Polyisobutylene succinimide is a dispersant that performs favorably, has good dispersibility in non-aqueous media, and is widely used in the lubricating oil industry [7,8]. It can disperse soot powder and carbon nanotubes better in a hydrocarbon solution and reduce the viscosity of the system [9–11]. Zhang et al.  discovered the effect of polyisobutylene succinimide on the colloidal stability of clay particles in nonpolar media. Polyisobutylene succinimide has great potential as a dispersant to improve the physical stability of OD, particularly in the pesticide industry. However, the application of polyisobutylene succinimide in pesticide formulations has not yet been reported.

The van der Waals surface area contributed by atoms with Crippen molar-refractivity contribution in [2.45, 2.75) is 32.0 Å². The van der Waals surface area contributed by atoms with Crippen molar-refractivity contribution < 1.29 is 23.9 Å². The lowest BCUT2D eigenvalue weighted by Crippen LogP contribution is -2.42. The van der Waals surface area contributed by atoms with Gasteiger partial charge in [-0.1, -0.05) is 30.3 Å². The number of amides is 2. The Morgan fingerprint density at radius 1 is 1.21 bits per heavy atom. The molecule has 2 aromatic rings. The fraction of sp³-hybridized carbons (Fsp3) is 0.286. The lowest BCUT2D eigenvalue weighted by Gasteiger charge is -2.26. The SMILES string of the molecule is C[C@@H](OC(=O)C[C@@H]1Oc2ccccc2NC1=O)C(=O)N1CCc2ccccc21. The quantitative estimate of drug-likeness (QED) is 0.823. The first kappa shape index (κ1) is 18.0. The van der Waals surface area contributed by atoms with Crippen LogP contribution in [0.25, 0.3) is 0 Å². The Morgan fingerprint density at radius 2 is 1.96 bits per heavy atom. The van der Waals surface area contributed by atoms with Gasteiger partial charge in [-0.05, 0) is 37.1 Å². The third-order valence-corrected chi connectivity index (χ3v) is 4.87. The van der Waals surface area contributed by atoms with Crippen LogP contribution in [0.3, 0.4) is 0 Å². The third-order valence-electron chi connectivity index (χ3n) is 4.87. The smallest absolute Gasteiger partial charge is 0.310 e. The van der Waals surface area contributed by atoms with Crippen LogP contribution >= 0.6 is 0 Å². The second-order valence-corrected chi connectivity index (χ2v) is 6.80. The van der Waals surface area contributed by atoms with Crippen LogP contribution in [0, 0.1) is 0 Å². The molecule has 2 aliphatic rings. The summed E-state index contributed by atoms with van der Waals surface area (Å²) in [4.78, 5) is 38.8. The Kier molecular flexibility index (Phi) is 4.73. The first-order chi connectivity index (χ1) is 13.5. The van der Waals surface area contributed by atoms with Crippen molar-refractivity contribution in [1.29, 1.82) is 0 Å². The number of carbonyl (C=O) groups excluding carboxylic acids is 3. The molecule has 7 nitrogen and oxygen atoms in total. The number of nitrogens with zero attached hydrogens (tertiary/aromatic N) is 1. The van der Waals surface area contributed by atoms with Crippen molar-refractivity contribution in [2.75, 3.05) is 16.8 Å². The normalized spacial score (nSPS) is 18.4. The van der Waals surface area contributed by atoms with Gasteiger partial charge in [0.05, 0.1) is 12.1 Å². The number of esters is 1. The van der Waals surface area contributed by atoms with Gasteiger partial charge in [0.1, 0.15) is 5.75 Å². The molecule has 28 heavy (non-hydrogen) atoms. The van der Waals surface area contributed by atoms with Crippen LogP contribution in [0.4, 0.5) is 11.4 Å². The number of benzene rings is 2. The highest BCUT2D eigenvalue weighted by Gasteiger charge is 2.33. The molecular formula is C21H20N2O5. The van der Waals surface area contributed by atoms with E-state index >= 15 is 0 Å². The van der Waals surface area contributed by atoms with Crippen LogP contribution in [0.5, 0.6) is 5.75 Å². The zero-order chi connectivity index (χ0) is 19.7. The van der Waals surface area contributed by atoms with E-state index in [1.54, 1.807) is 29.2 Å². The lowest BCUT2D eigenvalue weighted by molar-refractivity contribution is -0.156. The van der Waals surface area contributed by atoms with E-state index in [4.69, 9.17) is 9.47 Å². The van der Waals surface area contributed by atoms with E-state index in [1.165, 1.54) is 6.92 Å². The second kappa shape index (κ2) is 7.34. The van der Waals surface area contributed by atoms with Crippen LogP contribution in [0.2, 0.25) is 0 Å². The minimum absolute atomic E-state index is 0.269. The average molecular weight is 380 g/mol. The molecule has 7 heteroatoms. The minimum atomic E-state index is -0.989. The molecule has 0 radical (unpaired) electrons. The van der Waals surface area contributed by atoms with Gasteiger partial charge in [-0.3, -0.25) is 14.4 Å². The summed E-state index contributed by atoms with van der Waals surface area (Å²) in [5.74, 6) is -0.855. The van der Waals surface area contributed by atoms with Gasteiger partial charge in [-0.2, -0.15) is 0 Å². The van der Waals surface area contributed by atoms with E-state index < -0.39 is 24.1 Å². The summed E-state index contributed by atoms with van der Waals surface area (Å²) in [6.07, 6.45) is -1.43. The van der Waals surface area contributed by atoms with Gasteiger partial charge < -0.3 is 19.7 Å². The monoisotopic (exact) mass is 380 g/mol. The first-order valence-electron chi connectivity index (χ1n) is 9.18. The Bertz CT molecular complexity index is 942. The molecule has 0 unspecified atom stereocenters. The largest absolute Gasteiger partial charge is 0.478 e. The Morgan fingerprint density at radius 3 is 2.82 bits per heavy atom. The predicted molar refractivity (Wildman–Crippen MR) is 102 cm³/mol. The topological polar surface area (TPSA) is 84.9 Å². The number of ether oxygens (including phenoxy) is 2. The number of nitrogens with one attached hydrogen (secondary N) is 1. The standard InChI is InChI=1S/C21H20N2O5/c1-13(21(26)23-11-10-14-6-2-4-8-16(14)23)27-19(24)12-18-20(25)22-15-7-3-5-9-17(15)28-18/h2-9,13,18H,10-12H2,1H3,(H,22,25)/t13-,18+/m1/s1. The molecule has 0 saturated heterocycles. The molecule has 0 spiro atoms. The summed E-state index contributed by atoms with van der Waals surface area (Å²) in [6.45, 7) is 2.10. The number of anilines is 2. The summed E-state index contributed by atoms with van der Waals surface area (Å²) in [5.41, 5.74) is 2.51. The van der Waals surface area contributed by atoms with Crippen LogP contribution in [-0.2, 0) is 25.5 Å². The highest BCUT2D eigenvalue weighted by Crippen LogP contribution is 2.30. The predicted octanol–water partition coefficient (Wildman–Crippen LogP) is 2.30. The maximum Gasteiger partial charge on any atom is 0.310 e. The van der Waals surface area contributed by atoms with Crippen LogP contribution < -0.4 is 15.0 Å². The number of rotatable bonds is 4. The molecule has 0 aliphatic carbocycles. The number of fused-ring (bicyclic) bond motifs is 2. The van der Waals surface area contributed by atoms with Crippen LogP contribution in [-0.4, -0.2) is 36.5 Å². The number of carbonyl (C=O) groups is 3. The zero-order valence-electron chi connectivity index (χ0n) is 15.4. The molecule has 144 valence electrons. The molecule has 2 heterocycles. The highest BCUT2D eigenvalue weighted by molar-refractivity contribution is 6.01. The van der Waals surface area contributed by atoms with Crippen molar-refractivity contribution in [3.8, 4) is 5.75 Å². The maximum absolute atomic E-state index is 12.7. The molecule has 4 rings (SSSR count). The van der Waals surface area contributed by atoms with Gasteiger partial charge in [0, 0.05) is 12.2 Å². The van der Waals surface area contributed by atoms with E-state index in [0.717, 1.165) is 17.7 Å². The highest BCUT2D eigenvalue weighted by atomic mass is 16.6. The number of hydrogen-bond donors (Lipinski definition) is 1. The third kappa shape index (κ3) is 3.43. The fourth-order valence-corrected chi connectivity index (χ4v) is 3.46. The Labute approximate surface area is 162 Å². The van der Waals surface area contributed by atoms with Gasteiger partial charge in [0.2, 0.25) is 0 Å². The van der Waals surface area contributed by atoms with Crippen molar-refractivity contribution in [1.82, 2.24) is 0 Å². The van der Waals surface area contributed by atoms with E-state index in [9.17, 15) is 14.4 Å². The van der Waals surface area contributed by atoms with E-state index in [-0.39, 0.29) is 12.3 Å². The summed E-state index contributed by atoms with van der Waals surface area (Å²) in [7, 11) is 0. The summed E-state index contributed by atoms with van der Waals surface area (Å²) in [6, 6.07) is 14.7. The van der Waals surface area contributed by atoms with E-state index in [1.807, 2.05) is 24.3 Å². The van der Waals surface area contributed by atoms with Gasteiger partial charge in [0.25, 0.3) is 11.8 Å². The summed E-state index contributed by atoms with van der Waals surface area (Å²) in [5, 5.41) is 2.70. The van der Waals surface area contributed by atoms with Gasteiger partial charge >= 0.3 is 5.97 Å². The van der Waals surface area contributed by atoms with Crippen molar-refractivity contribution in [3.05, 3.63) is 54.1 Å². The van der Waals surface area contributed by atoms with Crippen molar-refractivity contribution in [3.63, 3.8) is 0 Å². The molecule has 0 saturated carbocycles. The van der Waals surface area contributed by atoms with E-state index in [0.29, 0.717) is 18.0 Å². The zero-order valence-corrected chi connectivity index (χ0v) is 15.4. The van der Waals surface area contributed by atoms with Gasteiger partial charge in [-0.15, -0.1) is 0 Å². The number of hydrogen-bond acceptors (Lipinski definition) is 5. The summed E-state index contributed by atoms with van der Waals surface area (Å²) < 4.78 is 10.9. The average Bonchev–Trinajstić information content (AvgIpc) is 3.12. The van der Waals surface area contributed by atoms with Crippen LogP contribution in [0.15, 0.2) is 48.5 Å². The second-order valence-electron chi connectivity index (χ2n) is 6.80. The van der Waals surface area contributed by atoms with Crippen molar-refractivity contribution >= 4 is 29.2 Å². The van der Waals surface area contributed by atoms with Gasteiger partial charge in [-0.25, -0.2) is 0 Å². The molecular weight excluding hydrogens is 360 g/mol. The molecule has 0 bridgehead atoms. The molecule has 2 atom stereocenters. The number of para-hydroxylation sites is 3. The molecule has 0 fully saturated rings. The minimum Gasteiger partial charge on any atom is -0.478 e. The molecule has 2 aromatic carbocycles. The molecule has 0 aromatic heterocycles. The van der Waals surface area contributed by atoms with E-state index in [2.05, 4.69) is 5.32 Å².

The effect of the dispersants is exerted by their adsorption on the pesticide particle surfaces and the adsorption stability is maintained by the steric hindrance and/or electrostatic repulsion effects to prevent the aggregation of pesticide particles. Therefore, it is particularly important to study the sorption behavior of dispersants on the pesticide granule faces for their practical application and the development of pesticide formulations. Several domestic and foreign researchers have focused on this topic. Xu et al. [13,14] reported on the spectroscopic characteristics of the sorption of polycarboxylate copolymer dispersants on the surface of atrazine granules. Zhang et al.  studied the adsorption characteristics of styrene-acrylic acid and naphthalene sulfonate-formaldehyde copolymers with different molecular weights on the surface of hexaflumuron particles. Pang et al.  determined the adsorption properties of different sodium lignosulfonate dispersants on the surface of dimethomorph particles. Ma et al.  found the sorption properties of a comb-shaped polycarboxylic acid superplasticizer copolymer on fipronil granule faces. Hao et al.  discussed the sorption characteristics of several anionic dispersants on the faces of imidacloprid granules using the oscillating adsorption method. However, the adsorption characteristics of these different dispersants on the pesticide particle surfaces were evaluated in a system using water as the medium. There are insufficient systematic and in-depth studies on the adsorption characteristics of dispersants on the surfaces of pesticide particles in non-aqueous media.